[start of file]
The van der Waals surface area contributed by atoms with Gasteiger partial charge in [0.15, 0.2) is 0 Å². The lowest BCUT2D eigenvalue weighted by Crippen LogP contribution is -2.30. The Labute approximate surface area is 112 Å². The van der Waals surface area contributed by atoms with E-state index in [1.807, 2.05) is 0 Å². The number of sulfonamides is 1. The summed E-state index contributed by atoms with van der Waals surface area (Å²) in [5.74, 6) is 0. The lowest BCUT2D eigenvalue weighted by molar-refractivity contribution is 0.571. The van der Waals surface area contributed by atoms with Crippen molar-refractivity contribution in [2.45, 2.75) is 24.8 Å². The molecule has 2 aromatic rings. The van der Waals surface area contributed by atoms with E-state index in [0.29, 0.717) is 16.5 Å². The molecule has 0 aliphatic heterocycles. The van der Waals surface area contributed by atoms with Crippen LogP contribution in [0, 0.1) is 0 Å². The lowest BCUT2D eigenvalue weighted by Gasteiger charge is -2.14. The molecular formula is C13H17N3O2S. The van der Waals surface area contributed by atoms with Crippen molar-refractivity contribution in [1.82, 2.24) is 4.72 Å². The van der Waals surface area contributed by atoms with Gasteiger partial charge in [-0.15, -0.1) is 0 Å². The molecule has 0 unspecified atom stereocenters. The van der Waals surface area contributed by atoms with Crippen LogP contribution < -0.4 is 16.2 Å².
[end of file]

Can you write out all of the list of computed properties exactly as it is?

The van der Waals surface area contributed by atoms with Gasteiger partial charge in [0.15, 0.2) is 0 Å². The lowest BCUT2D eigenvalue weighted by Crippen LogP contribution is -2.30. The Labute approximate surface area is 112 Å². The van der Waals surface area contributed by atoms with E-state index in [1.807, 2.05) is 0 Å². The number of sulfonamides is 1. The summed E-state index contributed by atoms with van der Waals surface area (Å²) in [5.74, 6) is 0. The lowest BCUT2D eigenvalue weighted by molar-refractivity contribution is 0.571. The van der Waals surface area contributed by atoms with Crippen molar-refractivity contribution in [2.45, 2.75) is 24.8 Å². The molecule has 2 aromatic rings. The van der Waals surface area contributed by atoms with E-state index in [0.29, 0.717) is 16.5 Å². The molecule has 0 aliphatic heterocycles. The van der Waals surface area contributed by atoms with Crippen LogP contribution in [0, 0.1) is 0 Å². The lowest BCUT2D eigenvalue weighted by Gasteiger charge is -2.14. The molecular formula is C13H17N3O2S. The van der Waals surface area contributed by atoms with Crippen molar-refractivity contribution in [1.82, 2.24) is 4.72 Å². The van der Waals surface area contributed by atoms with Gasteiger partial charge in [-0.15, -0.1) is 0 Å². The molecule has 0 unspecified atom stereocenters. The van der Waals surface area contributed by atoms with Crippen LogP contribution < -0.4 is 16.2 Å².